Applicability of Molecular Similarity Measures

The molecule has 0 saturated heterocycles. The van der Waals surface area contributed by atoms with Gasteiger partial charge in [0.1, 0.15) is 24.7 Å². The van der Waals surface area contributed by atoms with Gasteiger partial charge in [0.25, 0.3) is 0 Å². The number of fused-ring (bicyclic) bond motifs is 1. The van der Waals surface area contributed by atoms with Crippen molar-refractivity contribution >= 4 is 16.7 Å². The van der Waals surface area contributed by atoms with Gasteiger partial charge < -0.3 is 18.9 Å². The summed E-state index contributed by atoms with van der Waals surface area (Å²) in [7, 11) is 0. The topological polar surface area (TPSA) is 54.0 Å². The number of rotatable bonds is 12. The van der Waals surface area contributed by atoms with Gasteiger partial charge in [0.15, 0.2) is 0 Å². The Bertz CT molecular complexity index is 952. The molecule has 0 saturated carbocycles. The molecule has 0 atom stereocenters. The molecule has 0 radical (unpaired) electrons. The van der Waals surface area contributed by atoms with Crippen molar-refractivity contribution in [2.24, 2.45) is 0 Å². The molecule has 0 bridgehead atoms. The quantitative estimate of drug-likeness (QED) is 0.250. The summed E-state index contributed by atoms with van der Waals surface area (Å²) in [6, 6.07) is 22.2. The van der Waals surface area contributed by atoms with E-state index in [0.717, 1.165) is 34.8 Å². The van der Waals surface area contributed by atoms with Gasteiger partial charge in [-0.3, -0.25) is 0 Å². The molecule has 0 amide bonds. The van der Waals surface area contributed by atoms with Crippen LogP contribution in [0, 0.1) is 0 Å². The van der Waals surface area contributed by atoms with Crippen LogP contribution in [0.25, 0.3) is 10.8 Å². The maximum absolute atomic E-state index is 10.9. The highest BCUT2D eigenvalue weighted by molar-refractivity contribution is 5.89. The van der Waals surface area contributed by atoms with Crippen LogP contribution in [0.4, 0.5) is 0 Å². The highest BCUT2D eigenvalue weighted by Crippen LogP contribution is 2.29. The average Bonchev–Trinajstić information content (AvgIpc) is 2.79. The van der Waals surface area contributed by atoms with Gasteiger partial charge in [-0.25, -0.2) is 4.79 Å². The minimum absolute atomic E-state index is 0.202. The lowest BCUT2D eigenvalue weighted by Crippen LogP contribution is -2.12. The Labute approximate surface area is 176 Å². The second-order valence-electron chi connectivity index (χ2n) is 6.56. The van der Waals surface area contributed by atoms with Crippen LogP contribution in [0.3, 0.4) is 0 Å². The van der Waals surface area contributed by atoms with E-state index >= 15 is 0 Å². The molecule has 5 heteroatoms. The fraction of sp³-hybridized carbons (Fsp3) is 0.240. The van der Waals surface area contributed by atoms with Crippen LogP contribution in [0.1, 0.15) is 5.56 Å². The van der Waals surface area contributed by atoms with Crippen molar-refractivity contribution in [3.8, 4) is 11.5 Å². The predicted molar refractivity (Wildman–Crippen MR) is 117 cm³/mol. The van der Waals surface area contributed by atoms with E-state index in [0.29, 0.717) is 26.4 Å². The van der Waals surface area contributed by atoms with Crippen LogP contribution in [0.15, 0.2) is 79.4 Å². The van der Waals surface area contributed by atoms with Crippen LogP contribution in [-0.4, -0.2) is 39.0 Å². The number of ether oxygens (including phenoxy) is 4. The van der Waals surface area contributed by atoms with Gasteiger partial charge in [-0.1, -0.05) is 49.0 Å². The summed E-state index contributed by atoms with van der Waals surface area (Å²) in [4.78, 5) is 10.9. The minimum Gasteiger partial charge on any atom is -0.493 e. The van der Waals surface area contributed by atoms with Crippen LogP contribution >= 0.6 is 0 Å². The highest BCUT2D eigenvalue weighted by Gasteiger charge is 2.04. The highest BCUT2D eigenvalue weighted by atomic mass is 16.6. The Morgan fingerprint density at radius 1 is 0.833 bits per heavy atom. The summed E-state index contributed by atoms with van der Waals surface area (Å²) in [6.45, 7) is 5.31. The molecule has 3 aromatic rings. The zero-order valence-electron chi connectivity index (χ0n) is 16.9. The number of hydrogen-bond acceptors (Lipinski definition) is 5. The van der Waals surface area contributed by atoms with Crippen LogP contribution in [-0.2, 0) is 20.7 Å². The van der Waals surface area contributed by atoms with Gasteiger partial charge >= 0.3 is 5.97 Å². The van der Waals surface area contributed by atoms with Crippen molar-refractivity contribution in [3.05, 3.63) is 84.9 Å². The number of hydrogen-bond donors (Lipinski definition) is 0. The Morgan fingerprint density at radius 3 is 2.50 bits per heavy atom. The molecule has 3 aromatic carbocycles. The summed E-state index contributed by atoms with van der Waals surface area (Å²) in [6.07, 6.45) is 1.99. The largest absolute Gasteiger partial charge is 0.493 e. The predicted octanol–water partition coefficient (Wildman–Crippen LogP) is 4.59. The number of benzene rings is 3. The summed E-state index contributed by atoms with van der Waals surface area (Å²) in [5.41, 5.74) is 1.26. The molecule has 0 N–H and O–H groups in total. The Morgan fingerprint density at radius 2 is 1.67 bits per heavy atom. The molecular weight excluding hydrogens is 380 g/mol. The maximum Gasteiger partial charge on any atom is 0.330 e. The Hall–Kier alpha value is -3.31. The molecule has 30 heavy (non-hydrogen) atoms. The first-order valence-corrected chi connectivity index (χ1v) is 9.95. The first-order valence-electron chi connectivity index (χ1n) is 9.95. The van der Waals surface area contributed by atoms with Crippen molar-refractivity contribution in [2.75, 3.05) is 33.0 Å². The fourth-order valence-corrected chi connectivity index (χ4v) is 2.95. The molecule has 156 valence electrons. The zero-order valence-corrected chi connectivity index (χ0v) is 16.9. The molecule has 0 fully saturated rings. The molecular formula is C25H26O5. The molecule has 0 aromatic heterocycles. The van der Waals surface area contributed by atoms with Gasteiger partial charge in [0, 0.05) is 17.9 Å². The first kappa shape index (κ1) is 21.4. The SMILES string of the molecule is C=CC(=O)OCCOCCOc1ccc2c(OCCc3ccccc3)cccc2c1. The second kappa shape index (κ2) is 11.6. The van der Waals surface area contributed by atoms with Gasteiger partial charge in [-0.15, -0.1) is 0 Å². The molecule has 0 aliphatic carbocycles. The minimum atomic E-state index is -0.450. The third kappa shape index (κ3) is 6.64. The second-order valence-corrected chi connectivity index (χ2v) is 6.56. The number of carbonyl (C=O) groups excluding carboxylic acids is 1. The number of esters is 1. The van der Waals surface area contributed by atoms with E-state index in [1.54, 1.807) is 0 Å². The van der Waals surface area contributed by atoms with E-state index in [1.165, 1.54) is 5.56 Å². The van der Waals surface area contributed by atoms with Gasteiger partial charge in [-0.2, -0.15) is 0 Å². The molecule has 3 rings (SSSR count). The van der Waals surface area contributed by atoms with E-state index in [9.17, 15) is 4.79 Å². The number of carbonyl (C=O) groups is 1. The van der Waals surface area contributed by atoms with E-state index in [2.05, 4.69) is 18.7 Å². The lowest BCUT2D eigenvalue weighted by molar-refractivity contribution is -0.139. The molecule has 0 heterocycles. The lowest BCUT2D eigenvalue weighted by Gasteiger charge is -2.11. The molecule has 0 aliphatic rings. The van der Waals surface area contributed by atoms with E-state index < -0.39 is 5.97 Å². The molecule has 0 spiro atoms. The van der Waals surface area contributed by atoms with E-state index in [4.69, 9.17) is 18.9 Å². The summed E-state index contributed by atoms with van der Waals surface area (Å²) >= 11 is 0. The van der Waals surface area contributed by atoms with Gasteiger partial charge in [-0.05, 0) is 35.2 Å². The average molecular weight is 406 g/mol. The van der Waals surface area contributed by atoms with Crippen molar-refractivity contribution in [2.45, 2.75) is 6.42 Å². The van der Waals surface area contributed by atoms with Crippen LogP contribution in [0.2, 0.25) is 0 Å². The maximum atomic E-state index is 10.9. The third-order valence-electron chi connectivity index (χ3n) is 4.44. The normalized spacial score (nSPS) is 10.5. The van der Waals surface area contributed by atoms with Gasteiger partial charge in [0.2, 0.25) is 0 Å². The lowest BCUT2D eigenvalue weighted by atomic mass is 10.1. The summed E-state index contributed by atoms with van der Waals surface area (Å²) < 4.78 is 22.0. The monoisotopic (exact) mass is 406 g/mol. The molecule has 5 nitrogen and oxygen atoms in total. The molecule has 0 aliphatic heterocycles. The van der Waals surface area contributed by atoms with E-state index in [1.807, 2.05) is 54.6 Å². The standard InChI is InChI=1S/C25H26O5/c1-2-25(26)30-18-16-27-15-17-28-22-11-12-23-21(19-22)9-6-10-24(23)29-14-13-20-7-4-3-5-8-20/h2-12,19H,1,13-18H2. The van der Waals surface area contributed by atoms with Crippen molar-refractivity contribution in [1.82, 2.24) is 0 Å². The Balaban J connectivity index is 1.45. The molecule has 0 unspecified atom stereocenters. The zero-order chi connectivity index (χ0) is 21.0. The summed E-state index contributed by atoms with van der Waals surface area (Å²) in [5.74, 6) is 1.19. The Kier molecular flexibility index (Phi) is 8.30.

Firstly, each molecular similarity measure involves an explicit or, more often, implicit specification of its applicability domain - a set of structures (in other words, a region in chemical space) and a set of problems for which its application is possible and meaningful. If a similarity measure is used beyond its applicability domain, the results are usually not very predictable or relevant. It is probably not possible and not necessary to define some ‘true’ or ‘universal’ similarity measure. In fact, chemical structures (and compounds) are complex objects that have many different facets. In different situations, we may be focused on similarities and differences in scaffolds, substituents, and functional groups or in low-level patterns of atoms and bonds, in physical or physico-chemical properties, in chemical reactivity, in interactions with specific biological targets or in overall physiological effects. Each of these facets is objective, but any similarity measure reflecting them would also involve some elements of subjective perceptions and cognitive processes. Thus, a similarity measure should be selected (or constructed) in such a way as to properly capture the features of a structure that are important for a specific problem. In addition, some kind of testing or validation5 is desirable in order to confirm that the important features are indeed captured.

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